Cover image for Desert Indian woman : stories and dreams
Title:
Desert Indian woman : stories and dreams
Author:
Manuel, Frances Sallie, 1912-
Publication Information:
Tucson : University of Arizona Press, [2001]

©2001
Physical Description:
xxxviii, 227 pages, 8 unnumbered pages of plates : illustrations ; 24 cm
Language:
English
ISBN:
9780816520077

9780816520084
Format :
Book

Available:*

Library
Call Number
Material Type
Home Location
Status
Central Library E99.P25 M32 2001 Adult Non-Fiction Non-Fiction Area
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Summary

Summary

Basket weaver, storyteller, and tribal elder, Frances Manuel is a living preserver of Tohono O'odham culture. Speaking in her own words from the heart of the Arizona desert, she now shares the story of her life. She tells of O'odham culture and society, and of the fortunes and misfortunes of Native Americans in the southwestern borderlands over the past century.

In Desert Indian Woman, Frances relates her life and her stories with the wit, humor, and insight that have endeared her to family and friends. She tells of her early childhood growing up in a mesquite brush house, her training in tribal traditions, her acquaintance with Mexican ways, and her education in an American boarding school. Through her recollections of births and deaths, heartache and happiness, we learn of her family's migration from the reservation to the barrios and back again. In the details of her everyday life, we see how Frances has navigated between O'odham and American societies, always keeping her grandparents' traditional teachings as her compass.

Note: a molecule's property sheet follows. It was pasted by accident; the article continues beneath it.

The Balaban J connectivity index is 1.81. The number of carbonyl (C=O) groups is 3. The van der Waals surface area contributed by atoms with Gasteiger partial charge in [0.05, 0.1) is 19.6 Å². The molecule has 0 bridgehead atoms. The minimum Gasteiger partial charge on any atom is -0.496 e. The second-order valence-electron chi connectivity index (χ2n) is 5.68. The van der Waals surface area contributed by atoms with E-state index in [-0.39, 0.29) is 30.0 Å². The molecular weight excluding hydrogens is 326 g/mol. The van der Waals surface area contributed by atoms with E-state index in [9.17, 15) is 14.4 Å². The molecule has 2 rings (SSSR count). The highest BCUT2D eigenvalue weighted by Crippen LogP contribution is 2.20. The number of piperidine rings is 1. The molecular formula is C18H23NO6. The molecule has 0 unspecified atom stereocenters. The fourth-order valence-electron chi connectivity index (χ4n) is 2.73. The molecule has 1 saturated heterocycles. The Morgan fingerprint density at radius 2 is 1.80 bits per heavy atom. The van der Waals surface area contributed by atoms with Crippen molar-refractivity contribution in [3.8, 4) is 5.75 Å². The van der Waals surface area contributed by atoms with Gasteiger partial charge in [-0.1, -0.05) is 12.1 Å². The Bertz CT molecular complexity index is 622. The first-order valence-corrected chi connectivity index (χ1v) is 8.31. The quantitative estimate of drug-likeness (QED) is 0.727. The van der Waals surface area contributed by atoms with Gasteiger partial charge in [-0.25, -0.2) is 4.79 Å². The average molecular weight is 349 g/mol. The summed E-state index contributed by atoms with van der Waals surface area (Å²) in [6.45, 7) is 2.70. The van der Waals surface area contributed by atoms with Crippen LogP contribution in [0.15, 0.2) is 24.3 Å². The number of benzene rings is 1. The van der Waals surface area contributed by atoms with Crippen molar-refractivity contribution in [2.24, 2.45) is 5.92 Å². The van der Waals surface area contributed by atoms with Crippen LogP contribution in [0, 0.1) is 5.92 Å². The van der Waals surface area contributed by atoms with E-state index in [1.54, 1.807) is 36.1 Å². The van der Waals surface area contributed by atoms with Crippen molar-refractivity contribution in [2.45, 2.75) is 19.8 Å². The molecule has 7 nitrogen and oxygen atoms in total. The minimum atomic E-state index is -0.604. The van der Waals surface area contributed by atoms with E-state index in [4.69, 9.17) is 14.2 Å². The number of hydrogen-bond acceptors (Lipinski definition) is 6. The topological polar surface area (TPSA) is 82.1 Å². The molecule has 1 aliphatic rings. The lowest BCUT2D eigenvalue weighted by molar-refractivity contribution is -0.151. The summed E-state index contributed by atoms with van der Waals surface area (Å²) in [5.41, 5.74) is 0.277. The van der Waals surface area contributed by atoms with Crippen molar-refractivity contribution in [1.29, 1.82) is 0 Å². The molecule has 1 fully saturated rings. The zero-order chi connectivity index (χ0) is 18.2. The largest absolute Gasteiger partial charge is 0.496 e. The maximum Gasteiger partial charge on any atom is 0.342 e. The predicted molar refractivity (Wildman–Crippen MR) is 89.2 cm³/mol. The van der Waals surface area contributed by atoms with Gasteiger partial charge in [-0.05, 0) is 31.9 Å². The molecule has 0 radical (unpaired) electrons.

It is extraordinary to hear from a Native American woman like Frances, in her own words and her own point of view, to enter the complex and sensitive aspects of her life experience, her sorrows, and her dreams. We also become privy to her continuing search for her identity across the border, and the ways in which Frances and Deborah have attempted to make sense of their friendship over twenty-odd years. Throughout the book, Deborah captures the rhythms of Frances's narrative style, conveying the connectedness of her dreams, songs, and legends with everyday life, bringing images and people from faraway times and places into the present.

Deborah Neff brings a breadth of experience in anthropology and Southwest Native American cultures to the task of placing Frances Manuel's life in its broader historical context, illuminating how history works itself out in people's everyday lives. Desert Indian Woman is the story of an individual life lived well and a major contribution to the understanding of history from a Native American point of view.


Summary